Family presence has always been a hot topic in the healthcare community. I can remember when family presence in an ICU meant visiting for 15 minutes three times per day. At least that was the policy in the local hospital where my grandparents were patients when I was a kid. We’d wait and wait for the clock to strike that magic moment and then take turns, two at a time, to visit. I’m not sure that communication with the staff even occurred during those minutes, or if it did, it may have been just a quick word or two.
It just so happens that later on, as a nurse in the medical intensive care unit (MICU) at a large teaching hospital, our unit transitioned from set visiting hours to open visiting hours from 11 am to 8 pm. It was then up to the discretion of the staff if family could come in earlier or stay later, even all night. Interdisciplinary rounds, led by the attending physician, took place each morning outside of each patient’s room. If family members were present, sometimes the attending updated them at that time and teaching of interns and residents occurred in front of the patient and family. More often, however, he or she told the family that they’d get an update when rounds were completed.
Much has been written about family presence, especially with regard to visitation and emergency care and resuscitation efforts, however little has been studied about including family members in medical or interdisciplinary rounds. In Family Presence on Rounds
, the author performed a systematic review of 17 studies on this topic. The PICO question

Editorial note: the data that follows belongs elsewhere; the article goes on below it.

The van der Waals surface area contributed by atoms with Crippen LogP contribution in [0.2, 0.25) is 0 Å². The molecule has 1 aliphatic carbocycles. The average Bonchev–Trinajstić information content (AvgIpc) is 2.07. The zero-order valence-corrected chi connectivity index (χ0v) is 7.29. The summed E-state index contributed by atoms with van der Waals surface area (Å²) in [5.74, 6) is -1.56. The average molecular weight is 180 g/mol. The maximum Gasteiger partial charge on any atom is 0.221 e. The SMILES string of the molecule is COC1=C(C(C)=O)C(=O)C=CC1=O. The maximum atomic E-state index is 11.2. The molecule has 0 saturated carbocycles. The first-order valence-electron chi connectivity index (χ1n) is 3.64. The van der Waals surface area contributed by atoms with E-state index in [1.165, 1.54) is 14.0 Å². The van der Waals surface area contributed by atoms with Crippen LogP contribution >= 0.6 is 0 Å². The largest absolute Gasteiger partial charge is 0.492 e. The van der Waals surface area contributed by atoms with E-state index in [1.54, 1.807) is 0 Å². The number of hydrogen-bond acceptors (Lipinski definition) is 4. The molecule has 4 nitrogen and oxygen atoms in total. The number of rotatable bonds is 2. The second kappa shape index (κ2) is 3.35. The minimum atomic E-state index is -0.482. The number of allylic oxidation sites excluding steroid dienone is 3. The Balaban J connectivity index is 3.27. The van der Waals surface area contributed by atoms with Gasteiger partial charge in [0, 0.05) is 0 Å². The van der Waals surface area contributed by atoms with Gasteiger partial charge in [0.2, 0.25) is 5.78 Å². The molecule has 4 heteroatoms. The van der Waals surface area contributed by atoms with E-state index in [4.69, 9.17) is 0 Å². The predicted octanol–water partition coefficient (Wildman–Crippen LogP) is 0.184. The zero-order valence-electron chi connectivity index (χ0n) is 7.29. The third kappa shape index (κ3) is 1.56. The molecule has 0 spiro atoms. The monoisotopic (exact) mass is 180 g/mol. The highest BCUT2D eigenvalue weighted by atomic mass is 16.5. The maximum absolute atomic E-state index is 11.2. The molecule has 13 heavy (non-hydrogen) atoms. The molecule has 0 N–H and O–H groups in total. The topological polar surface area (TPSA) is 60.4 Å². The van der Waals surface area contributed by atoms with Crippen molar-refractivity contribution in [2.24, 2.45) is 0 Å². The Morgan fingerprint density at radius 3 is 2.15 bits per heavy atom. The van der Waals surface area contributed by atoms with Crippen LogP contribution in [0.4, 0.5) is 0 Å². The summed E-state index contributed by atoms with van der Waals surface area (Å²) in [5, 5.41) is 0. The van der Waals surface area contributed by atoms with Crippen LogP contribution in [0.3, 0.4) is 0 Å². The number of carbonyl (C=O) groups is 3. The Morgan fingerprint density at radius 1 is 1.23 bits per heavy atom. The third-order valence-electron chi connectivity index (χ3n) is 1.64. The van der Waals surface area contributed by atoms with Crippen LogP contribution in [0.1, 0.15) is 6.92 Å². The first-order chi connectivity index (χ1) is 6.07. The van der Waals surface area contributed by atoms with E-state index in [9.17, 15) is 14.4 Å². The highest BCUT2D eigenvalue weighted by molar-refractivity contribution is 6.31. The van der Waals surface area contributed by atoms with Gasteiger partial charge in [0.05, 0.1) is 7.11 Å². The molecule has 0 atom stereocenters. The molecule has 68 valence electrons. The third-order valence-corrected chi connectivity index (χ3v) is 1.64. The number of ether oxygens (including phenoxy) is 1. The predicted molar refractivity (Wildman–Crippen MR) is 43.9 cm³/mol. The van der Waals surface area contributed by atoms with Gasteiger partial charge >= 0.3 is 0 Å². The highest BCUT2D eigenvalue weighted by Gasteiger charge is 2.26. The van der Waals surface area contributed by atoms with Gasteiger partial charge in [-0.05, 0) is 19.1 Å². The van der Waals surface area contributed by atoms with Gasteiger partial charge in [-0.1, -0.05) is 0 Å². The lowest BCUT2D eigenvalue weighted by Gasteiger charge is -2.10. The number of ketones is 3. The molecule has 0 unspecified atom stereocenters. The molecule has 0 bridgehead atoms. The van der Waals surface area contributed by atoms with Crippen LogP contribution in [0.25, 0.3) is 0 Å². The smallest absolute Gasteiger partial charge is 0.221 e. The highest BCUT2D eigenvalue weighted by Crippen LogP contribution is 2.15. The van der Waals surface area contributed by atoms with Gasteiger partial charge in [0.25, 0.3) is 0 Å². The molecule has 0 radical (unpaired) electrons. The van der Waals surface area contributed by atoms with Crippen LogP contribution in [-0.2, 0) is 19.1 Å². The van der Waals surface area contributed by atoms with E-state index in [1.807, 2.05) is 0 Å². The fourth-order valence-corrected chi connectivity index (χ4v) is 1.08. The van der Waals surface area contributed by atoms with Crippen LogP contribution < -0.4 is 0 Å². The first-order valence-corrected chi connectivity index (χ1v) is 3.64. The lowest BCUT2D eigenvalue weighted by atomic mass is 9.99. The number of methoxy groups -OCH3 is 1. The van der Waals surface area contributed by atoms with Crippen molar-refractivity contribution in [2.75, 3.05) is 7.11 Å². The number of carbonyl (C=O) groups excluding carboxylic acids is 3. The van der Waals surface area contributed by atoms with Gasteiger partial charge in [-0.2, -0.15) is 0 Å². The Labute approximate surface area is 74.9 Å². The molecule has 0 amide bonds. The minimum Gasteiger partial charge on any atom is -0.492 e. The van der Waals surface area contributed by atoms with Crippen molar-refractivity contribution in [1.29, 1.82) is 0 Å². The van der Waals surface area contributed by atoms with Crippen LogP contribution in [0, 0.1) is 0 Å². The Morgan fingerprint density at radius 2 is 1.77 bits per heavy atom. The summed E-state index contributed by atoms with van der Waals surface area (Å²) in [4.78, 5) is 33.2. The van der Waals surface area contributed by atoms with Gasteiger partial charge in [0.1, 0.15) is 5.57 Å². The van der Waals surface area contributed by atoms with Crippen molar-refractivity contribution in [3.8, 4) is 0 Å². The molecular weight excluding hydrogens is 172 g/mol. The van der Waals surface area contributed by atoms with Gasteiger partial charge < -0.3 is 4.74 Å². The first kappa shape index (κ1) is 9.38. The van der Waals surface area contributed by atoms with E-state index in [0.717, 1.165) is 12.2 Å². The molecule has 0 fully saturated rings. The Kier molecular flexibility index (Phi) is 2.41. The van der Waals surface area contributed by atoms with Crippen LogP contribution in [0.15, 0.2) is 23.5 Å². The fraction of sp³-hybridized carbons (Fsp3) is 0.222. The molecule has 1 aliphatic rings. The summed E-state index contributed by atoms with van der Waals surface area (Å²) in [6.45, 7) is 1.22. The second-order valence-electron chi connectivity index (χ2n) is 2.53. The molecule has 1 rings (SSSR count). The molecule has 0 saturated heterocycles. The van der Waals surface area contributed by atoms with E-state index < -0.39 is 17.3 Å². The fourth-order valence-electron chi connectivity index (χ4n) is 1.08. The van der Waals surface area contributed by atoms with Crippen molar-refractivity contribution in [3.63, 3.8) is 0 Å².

guiding this study was “In critical and noncritical pediatric and adult patients, does family presence on rounds compared with non-inclusion of family members lead to positive outcomes and increased satisfaction?”
While it is clear that further research is warranted on this topic, the author does a nice job of organizing results from the review based on family members’ outcomes, both positive and negative, and health care staff outcomes, both positive and negative. She even takes it one step further, by dividing the health care staff outcomes among nurses (although only 5 of the 17 studies addressed nurses’ perceptions) and medical staff. Positive outcomes outnumbered the negative outcomes for all groups, but interestingly, the nurses did not perceive any
negative outcomes to family presence on rounds.
What is the policy where you practice? What’s been your experience with family presence during interdisciplinary rounds?
Cypress, B.S. (2012). Family Presence on Rounds: A Systematic Review of the Literature. Dimensions of Critical Care Nursing, 31(1).